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    THE ROBOTS OF DAWN by Isaac Asimov.


    Del Rey, 1983

    Police Investigator Lije Baley has solved several mysteries with his robot partner and friend R. Daneel Olivaw, but now he is presented with an impossible situation--and a situation that Earth's and humanity's survival depends upon. A human-formed robot has been 'killed,' yet the only man with the capacity to destroy the robot in this way is the man whose efforts may save Earth. Worse, Baley's investigations take place on Aurora, the planet of dawn. And on Aurora, as in all the spacer world, Earth-humans are regarded as sewers of disease, short life, and ignorance.

    Author Isaac Asimov develops his most emotionally compelling stories in his robot series and THE ROBOTS OF DAWN certainly shows this lineage. Not only is Baley re-united with his partner, but he also finds himself involved with the spacer woman who holds a special place in his heart. Using a combination of logic, bull-headed determination, and intuitive leaps, Baley proves that good investigative techniques are a universal, whether on Earth or in the spacer worlds.

    Asimov, one of the masters of the golden age of Science Fiction, further develops his wonderful partnership between human and robot. While perhaps not as powerfully compelling as the two earlier works in this series (THE CAVES OF STEEL and THE NAKED SUN), fans of these books will find THE ROBOTS OF DAWN completely enjoyable. Likewise, fans of Asimov's FOUNDATION series will find that Asimov used ROBOTS as a transitional novel between these two series, explaining how the society described in the Robot books is able to transform into that of FOUNDATION.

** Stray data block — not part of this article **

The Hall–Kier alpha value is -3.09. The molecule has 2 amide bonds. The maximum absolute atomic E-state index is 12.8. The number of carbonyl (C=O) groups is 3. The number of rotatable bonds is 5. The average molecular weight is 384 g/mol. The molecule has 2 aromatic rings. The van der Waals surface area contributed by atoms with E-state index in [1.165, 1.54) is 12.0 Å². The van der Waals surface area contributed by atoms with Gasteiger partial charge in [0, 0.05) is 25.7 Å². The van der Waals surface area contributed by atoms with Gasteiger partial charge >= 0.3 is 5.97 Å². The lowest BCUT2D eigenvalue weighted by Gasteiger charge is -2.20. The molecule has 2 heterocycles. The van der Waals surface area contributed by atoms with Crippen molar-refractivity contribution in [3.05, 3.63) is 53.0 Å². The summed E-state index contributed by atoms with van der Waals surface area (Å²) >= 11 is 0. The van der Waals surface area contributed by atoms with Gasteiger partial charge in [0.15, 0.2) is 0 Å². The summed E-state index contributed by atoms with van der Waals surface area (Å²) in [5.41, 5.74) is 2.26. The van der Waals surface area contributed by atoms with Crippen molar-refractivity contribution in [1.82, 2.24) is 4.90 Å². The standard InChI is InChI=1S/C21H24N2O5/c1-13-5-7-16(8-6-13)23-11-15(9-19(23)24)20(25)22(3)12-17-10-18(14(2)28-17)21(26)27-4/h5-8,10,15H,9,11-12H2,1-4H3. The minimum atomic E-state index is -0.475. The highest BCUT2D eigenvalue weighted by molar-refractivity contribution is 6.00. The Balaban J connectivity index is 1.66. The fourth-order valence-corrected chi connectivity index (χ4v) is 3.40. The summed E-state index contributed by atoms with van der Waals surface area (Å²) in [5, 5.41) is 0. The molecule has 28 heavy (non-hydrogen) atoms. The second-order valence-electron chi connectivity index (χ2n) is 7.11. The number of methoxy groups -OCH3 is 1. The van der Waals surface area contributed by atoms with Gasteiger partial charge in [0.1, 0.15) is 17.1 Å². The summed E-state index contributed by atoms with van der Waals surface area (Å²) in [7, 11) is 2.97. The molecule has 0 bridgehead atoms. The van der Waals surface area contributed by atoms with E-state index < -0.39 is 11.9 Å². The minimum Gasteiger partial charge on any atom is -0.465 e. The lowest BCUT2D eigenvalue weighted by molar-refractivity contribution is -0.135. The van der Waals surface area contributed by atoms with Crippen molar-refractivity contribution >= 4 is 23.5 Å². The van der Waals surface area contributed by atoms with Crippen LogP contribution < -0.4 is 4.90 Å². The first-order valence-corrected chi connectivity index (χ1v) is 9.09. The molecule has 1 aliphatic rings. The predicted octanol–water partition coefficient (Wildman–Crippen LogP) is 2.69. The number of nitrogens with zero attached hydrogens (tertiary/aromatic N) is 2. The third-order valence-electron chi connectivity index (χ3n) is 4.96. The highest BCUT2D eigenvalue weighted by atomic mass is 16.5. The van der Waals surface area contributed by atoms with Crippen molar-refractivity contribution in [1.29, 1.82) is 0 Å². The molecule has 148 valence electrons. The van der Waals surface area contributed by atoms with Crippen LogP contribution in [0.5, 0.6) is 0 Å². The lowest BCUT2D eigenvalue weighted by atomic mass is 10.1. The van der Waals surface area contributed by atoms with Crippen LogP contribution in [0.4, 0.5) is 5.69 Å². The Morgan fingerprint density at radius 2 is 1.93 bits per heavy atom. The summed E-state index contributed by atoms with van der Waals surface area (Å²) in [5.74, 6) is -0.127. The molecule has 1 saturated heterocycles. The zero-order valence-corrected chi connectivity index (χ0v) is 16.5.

Written in the early 1980s, ROBOTS shows a mixture of sophisticated futurism and curious misses. I was amused by the way Asimov's robots skillfully input data into the computer system--surely any robot sophisticated enough to be self-aware would be able to input data directly (e.g., through a wireless, wired, or infra-red link) rather than requiring digital manipulation. Readers who consider the pre-PC era in which this novel was written, however, will appreciate Asimov's reach in his futurism rather than his misses.

    Four Stars

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